Every group has conflicts, and they aren’t even a bad thing.  Conflicts show that people care enough to be invested and to go for what they want….People in conflict can sometimes behave unscrupulously, using coercion and threats, intimidation, economic leverage, emotional abuse, gender or other privilege, minimizing, belittling, distorting, denying, or blaming to get their way.  In isolation, shielded from consequences, they can come to believe these methods are the most effective.

The problem with letting individuals get away with outrageous conduct is the that it lowers the level of discussion; people end up listening to an exchange of taunts between bullies instead of a reasoned exploration of solutions to real problems…..This is as true at the UN or in any government as it isin your family, workplace, or personal relationships.

As a solution, Bates points to the success of Marshall Rosenberg and others with a technique called “Non-violent Communication, which emphasizes clear, non-critical expression of one’s feelings, empathic listening, clear, non-demanding expression of one’s needs, and an ability/willingness to hear what others need, even when it is wrapped in several layers of neurosis.  I might add that this takes patience and some courage to employ, but I can’t think of a better alternative, whether we are dealing with grumpy neighbors or the financial establishment.  At this point in time, we have everything to gain, and everything to lose.   In another couple of centuries, either these books and others like them will be enshrined like the U.S. Constitution, or they will be forgotten along with most of the rest of human history.  It’s up to us.  Now.

music:  DJragon, “Green Magic Spell, Brighter Days


8 03 2008

Most of the news we hear from the Middle East is horrendous. Wars, rumors of wars, airstrikes on civilian targets, cluster bombs, car bombs, suicide bombers. It makes this grown man cry, especially because there seems to be no way out of it through the political process.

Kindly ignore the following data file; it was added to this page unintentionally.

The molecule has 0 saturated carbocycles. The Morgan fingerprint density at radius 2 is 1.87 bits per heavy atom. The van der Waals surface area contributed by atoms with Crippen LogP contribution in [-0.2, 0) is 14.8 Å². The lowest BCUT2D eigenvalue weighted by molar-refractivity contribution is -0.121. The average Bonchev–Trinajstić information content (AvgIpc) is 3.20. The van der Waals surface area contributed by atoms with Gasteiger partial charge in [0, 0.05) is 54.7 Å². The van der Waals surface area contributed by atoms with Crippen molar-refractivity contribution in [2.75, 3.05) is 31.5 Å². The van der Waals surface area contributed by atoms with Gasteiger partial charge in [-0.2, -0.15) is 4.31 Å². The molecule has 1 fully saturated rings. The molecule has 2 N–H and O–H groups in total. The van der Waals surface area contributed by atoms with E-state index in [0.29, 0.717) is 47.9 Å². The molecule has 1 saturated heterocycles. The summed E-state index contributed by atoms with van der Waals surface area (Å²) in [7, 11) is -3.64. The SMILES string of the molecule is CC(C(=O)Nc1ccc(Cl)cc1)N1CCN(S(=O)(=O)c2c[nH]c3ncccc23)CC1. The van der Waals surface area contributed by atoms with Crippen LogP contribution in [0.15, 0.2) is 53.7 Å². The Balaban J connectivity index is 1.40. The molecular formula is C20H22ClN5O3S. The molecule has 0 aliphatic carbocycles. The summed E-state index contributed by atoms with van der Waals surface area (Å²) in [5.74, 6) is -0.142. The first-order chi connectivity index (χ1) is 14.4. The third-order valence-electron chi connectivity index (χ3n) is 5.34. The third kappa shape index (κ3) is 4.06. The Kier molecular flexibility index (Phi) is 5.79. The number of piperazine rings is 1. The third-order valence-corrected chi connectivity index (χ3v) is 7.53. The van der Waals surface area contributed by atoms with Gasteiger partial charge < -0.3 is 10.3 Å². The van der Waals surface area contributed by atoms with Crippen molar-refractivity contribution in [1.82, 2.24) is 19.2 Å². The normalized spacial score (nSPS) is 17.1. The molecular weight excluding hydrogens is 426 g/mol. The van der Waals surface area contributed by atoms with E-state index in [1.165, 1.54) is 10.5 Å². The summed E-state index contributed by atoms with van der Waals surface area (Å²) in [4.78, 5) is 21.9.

We’re all told to be very afraid of Middle Eastern Terrorists and that Israel is the bulwark of Western Democracy and needs to be unconditionally supported, but this is the root contradiction on which the whole mess rests. Most people have forgotten, if they ever knew, that some of Israel’s roots spring from the Jewish terrorist group the Irgun, which attacked and killed Arabs and British army personnel and even went so far as to blow up Britain’s headquarters in what was then called Palestine and the British embassy in Rome. And who was leading the Irgun? Menachem Begin, who later became Israel’s prime minister.

The situation was far from black and white. Beginning in the late twenties, Arabs increasingly resented and resisted the rising wave of European Jews who were trying to make room for more and more of themselves in the fragile, limited ecosystem of the western fertile crescent. Jews were desperate to escape from certain death in Europe, and felt they had a God-given “right of return,” which is just what the Arabs who are now refugees from their long-time homes in Palestine feel. It’s the same irresistible force meets immovable object story that fills the Old Testament, only with more people, better communications, and firepower and other technology that would have seemed absolutely miraculous in the days of Joshua and King David.